The famed Qur'an translator, Muhammad Asad, is reported to have said of his adopted faith of Islam: "A wonderful religion that does not deserve its followers."
[Asad was born an Austrian Jew, Leopold Weiss.]
He was not the only one to say such a thing. The Grand Mufti of Egypt, Muhammad Abdu, said after a visit to Europe:
“In Europe I saw Islam, but no Muslims. In Egypt I see Muslims, but no Islam.”
I have always been suspicious of attempts to define Islam in isolation from Muslims, as if it were some Platonic ideal floating on clouds.
That is what leads many Muslims to say “I love Islam, it’s Muslims I can’t stand.”
One can imagine followers of other faiths saying similar things.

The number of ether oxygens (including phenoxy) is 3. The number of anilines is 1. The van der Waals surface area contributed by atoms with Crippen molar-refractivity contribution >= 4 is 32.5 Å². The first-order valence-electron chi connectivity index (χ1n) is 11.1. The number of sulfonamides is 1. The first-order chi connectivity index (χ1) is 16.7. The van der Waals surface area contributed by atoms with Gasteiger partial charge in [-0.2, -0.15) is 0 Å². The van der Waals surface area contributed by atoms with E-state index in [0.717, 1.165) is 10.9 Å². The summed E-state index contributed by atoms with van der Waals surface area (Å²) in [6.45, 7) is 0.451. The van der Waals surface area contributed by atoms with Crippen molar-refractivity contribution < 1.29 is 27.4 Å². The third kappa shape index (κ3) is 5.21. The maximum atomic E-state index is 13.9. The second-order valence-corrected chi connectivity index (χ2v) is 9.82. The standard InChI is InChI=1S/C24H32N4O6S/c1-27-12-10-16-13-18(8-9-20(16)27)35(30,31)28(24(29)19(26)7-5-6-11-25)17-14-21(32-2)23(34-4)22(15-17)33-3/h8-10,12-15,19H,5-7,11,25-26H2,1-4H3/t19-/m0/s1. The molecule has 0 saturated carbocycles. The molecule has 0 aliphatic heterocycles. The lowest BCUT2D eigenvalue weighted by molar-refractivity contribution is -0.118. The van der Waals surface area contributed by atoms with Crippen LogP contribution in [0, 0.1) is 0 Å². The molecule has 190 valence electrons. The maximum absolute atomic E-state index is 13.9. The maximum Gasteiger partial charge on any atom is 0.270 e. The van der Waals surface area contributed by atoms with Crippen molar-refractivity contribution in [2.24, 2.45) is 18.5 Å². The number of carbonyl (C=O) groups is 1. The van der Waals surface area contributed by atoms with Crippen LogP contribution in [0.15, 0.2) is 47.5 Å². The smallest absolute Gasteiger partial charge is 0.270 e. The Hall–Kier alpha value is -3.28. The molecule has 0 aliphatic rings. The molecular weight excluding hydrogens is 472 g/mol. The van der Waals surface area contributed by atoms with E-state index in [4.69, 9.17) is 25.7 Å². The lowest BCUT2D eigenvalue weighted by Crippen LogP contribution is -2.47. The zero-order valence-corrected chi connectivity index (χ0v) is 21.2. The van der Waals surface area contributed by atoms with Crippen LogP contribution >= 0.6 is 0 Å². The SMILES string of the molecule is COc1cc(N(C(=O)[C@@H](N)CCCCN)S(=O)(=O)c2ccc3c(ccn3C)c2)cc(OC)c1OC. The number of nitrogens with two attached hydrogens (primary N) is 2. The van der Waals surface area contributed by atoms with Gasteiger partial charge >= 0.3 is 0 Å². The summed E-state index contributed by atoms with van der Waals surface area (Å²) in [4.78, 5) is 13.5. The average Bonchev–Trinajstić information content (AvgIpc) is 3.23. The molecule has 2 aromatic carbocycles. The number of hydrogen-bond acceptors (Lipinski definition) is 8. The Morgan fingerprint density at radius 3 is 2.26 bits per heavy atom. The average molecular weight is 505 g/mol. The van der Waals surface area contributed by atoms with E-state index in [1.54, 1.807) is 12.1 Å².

I do prefer to see religion—good and bad, ugly and beautiful—reflected in the embodied and lived practice of human beings.
If it is to have any meaning, ultimately I do believe that religious ideals have to be reflected in the lives of us beautiful yet messy human beings.
And yet, and yet, there is also the part of me that wishes that someday more and more of us would live up to the beautiful and lovely ideals of the path of Muhammad.
In that light, I read statements like Asad's not as an eternal condemndation, but rather as a hopeful cry of the heart, challenging their co-religionists ethically and spiritually to be true to their own ideals.
That part of me resonates with what Muhammad Asad had said.